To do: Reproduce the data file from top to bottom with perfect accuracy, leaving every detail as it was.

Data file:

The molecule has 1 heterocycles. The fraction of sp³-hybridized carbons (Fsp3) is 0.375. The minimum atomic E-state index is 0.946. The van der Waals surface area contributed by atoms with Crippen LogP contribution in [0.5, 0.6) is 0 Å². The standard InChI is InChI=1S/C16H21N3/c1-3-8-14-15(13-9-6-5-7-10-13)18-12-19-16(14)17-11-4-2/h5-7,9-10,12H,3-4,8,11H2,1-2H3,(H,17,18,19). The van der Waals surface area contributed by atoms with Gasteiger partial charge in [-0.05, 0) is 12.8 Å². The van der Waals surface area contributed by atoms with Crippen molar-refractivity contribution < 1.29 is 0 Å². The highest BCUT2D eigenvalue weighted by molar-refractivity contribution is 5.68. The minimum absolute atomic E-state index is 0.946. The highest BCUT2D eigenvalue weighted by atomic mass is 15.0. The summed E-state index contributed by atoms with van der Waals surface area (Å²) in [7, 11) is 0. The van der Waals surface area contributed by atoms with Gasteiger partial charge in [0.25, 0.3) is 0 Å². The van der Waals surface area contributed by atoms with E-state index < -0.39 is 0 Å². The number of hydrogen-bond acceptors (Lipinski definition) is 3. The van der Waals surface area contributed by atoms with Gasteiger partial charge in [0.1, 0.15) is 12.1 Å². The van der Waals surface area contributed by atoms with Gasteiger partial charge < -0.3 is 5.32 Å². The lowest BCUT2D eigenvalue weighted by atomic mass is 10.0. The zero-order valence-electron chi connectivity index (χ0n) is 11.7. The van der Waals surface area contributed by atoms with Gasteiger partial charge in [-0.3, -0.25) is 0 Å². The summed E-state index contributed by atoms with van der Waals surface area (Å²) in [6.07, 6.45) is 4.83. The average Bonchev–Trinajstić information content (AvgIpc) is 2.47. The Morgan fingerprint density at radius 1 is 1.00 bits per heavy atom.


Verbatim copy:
The molecule has 1 heterocycles. The fraction of sp³-hybridized carbons (Fsp3) is 0.375. The minimum atomic E-state index is 0.946. The van der Waals surface area contributed by atoms with Crippen LogP contribution in [0.5, 0.6) is 0 Å². The standard InChI is InChI=1S/C16H21N3/c1-3-8-14-15(13-9-6-5-7-10-13)18-12-19-16(14)17-11-4-2/h5-7,9-10,12H,3-4,8,11H2,1-2H3,(H,17,18,19). The van der Waals surface area contributed by atoms with Gasteiger partial charge in [-0.05, 0) is 12.8 Å². The van der Waals surface area contributed by atoms with Crippen molar-refractivity contribution < 1.29 is 0 Å². The highest BCUT2D eigenvalue weighted by molar-refractivity contribution is 5.68. The minimum absolute atomic E-state index is 0.946. The highest BCUT2D eigenvalue weighted by atomic mass is 15.0. The summed E-state index contributed by atoms with van der Waals surface area (Å²) in [7, 11) is 0. The van der Waals surface area contributed by atoms with Gasteiger partial charge in [0.25, 0.3) is 0 Å². The van der Waals surface area contributed by atoms with E-state index < -0.39 is 0 Å². The number of hydrogen-bond acceptors (Lipinski definition) is 3. The van der Waals surface area contributed by atoms with Gasteiger partial charge in [0.1, 0.15) is 12.1 Å². The van der Waals surface area contributed by atoms with Gasteiger partial charge < -0.3 is 5.32 Å². The lowest BCUT2D eigenvalue weighted by atomic mass is 10.0. The zero-order valence-electron chi connectivity index (χ0n) is 11.7. The van der Waals surface area contributed by atoms with Gasteiger partial charge in [-0.3, -0.25) is 0 Å². The summed E-state index contributed by atoms with van der Waals surface area (Å²) in [6.07, 6.45) is 4.83. The average Bonchev–Trinajstić information content (AvgIpc) is 2.47. The Morgan fingerprint density at radius 1 is 1.00 bits per heavy atom.